Five questions to Peter Vahlefeld

Five questions to Peter Vahlefeld

Peter Vahlefeld born 1967 in Tokyo/Japan. He grew up in Hong Kong and Hamburg and lives and works in Berlin. The artist studied at Parsons School of Design Paris/NYC.

How did you get into art?

I was very much interested in the history of art and image making. The ability to mechanically and digitally produce and reproduce images, bigger, better, and hotter was the main focus. Getting trained and working with the first Apple Macintosh computer, the interface between analog and digital painting, is what makes me tick. It is contemporary. Every day there are a myriad of images being dumped into my awareness. The various categories, media and art histories became materials to use.



How would you describe your style? What makes your work special?

I think the sculptural take on painting in dialogue with digital media is the most interesting part. The presence of color as a physical substance, takes on sculptural qualities through the complex process of layering digital pigment prints and molding oil paint as a building material. Showing a catalogue of brushstrokes, dips, daubs, sumptuous grounds and marks, juxtaposing different elements and allowing fruitful dialogues between structure and improvisation would be the description of my style. Texture. Gesture. And Surface.

How do you go about developing your work?

Order and disorder are my constant companions in the studio. Beginning each painting I seek to create a subtle but visually engaging ground/base, which serves as a foil for the next layers of prints and paint, all contained within or challenging the grid (order/disorder) and balancing shapes and colors. Using visual devices such as erasure and obfuscation, I highlight my own interpretation of the original overpainting of printed matter. By embracing their manipulation, I assert my fascination with what constitutes the meaning of images.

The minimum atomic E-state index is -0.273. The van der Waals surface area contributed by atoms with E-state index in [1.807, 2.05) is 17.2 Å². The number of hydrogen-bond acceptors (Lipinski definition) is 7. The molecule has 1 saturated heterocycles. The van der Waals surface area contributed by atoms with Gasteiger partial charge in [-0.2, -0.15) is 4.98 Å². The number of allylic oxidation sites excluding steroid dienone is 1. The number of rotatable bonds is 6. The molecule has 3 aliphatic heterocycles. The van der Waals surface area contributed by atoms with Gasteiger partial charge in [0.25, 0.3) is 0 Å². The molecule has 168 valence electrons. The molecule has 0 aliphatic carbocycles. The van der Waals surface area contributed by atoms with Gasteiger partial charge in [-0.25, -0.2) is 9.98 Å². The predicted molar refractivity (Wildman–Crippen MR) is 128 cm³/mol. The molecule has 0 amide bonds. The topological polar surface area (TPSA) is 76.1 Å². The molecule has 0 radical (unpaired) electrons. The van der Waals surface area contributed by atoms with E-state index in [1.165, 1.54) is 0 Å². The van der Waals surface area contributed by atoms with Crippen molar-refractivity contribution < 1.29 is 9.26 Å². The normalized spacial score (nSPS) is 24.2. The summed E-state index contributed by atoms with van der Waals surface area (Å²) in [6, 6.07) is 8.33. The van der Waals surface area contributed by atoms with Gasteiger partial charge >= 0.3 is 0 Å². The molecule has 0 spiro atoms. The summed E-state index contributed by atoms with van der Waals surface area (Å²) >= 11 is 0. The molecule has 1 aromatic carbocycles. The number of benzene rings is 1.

Who or what influences you?

The combine paintings of Robert Rauschenberg influenced me—to go beyond a flat surface. Then Appropriation Art: Louise Lawler, Richard Prince, Andrea Fraser—the way you deal with given images. As well as the notion that painting is some sort of action, like the paintings of Kazuo Shiraga, Emil Schumacher and Fred Thieler. It’s all about sensation and painterly spectacle. Travelling influences me; all kinds of cities; being totally immersed in the contemporary now—going to galleries, museums, museum shops and art fairs.

Make us curious. What is planned next?

I’ve just started a cooperation with the Danish design brand »Fritz Hansen«, showing my paintings in their showroom in Munich. This is an enchanting setting, because of the clash between their minimal design classics and my exhuberant paintings and how they feel complementary. Their range of reserved colors (Color Field painting) against my color explosion (Abstract Expressionism). Besides that, I am working on my next show, by the end of June, titled »Sali e Tabacchi« with a complete new set of paintings.